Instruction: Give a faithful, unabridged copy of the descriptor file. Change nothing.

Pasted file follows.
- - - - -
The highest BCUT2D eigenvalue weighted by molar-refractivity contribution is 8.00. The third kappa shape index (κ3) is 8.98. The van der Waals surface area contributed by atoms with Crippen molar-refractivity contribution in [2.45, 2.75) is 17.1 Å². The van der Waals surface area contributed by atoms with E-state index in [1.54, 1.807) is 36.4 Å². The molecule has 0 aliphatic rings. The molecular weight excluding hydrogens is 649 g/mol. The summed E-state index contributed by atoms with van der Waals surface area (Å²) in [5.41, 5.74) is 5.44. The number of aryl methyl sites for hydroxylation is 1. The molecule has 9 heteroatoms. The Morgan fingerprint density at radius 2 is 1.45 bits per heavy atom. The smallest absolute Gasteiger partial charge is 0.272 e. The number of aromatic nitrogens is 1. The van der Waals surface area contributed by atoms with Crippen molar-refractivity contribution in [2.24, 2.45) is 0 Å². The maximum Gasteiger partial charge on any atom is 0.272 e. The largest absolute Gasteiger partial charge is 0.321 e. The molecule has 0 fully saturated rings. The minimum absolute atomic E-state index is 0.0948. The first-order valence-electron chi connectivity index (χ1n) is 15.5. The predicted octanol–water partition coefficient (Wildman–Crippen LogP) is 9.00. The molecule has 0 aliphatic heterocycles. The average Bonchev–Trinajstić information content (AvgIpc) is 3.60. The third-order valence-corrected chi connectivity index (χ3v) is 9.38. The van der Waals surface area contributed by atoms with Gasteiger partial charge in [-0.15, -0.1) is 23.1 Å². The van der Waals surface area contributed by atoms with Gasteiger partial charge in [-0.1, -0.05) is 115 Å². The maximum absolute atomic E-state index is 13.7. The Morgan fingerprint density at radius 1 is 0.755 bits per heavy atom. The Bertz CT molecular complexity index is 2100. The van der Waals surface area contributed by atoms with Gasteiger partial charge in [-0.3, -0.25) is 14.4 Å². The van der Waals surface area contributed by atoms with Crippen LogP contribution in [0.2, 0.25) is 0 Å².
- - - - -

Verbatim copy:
The highest BCUT2D eigenvalue weighted by molar-refractivity contribution is 8.00. The third kappa shape index (κ3) is 8.98. The van der Waals surface area contributed by atoms with Crippen molar-refractivity contribution in [2.45, 2.75) is 17.1 Å². The van der Waals surface area contributed by atoms with E-state index in [1.54, 1.807) is 36.4 Å². The molecule has 0 aliphatic rings. The molecular weight excluding hydrogens is 649 g/mol. The summed E-state index contributed by atoms with van der Waals surface area (Å²) in [5.41, 5.74) is 5.44. The number of aryl methyl sites for hydroxylation is 1. The molecule has 9 heteroatoms. The Morgan fingerprint density at radius 2 is 1.45 bits per heavy atom. The smallest absolute Gasteiger partial charge is 0.272 e. The number of aromatic nitrogens is 1. The van der Waals surface area contributed by atoms with Crippen molar-refractivity contribution in [2.24, 2.45) is 0 Å². The maximum Gasteiger partial charge on any atom is 0.272 e. The largest absolute Gasteiger partial charge is 0.321 e. The molecule has 0 fully saturated rings. The minimum absolute atomic E-state index is 0.0948. The first-order valence-electron chi connectivity index (χ1n) is 15.5. The predicted octanol–water partition coefficient (Wildman–Crippen LogP) is 9.00. The molecule has 0 aliphatic heterocycles. The average Bonchev–Trinajstić information content (AvgIpc) is 3.60. The third-order valence-corrected chi connectivity index (χ3v) is 9.38. The van der Waals surface area contributed by atoms with Gasteiger partial charge in [-0.15, -0.1) is 23.1 Å². The van der Waals surface area contributed by atoms with Gasteiger partial charge in [-0.1, -0.05) is 115 Å². The maximum absolute atomic E-state index is 13.7. The Morgan fingerprint density at radius 1 is 0.755 bits per heavy atom. The Bertz CT molecular complexity index is 2100. The van der Waals surface area contributed by atoms with Gasteiger partial charge in [-0.3, -0.25) is 14.4 Å². The van der Waals surface area contributed by atoms with Crippen LogP contribution in [0.2, 0.25) is 0 Å².